Are there directions in game design Mechner feels haven't been taken on these platforms? Absolutely. I've always been especially interested in storytelling games. Karateka and Prince of Persia are action games, but they're action games where the story is very important. Back in the eighties and early nineties, we had a thriving adventure game genre, games that were really about the story, and I see some interesting signs that might be due for a renaissance as well. We just re-released on iOS my game The Last Express, which was a CD-ROM adventure game I did in 1997 for PC. There are very few games on iOS that really tell a big, ambitious story the way that it once seemed adventure games were going. I think that's an interesting direction.
Mechner thinks interesting things can be done with smaller teams and smaller budgets. That's really what we set out to do with Karateka, Mechner said. With Prince of Persia games we worked with Ubisoft, which is a big publisher. With Karateka we put together a small team so we wouldn't have the immense pressure to go bigger that comes with a retail console title. The technology and tools have advanced to the point where it really is possible for a small team to do something that looks and sounds and plays great.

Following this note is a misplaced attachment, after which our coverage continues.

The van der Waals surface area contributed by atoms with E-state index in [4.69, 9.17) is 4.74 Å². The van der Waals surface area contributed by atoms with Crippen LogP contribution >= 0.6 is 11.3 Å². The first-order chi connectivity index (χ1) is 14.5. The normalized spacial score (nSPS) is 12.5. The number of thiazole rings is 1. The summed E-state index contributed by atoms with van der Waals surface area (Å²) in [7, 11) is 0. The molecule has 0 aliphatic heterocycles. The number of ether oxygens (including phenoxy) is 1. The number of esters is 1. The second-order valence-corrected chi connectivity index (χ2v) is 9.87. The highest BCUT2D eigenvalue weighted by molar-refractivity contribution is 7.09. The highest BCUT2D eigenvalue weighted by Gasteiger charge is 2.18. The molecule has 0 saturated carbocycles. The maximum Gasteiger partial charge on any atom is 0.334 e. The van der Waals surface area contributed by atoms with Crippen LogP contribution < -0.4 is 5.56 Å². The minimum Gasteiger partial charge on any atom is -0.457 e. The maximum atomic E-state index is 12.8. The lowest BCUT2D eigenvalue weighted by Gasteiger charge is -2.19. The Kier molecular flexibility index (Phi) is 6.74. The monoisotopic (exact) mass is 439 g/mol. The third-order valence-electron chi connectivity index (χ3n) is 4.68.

Mechner likes the freedom of a smaller team. There is a kind of technological innovation that's best suited to large teams, when you have the resources to push something further than anyone else has, he says. But there's another kind of innovation that can happen with small teams, where you can really experiment with types of gameplay, ways of merging story and action that haven't been proven. When you try something that hasn't been proven, it's experimental; you can't be sure that it's going to work and the audience is going to embrace it. But that's where the most interesting new developments can come from.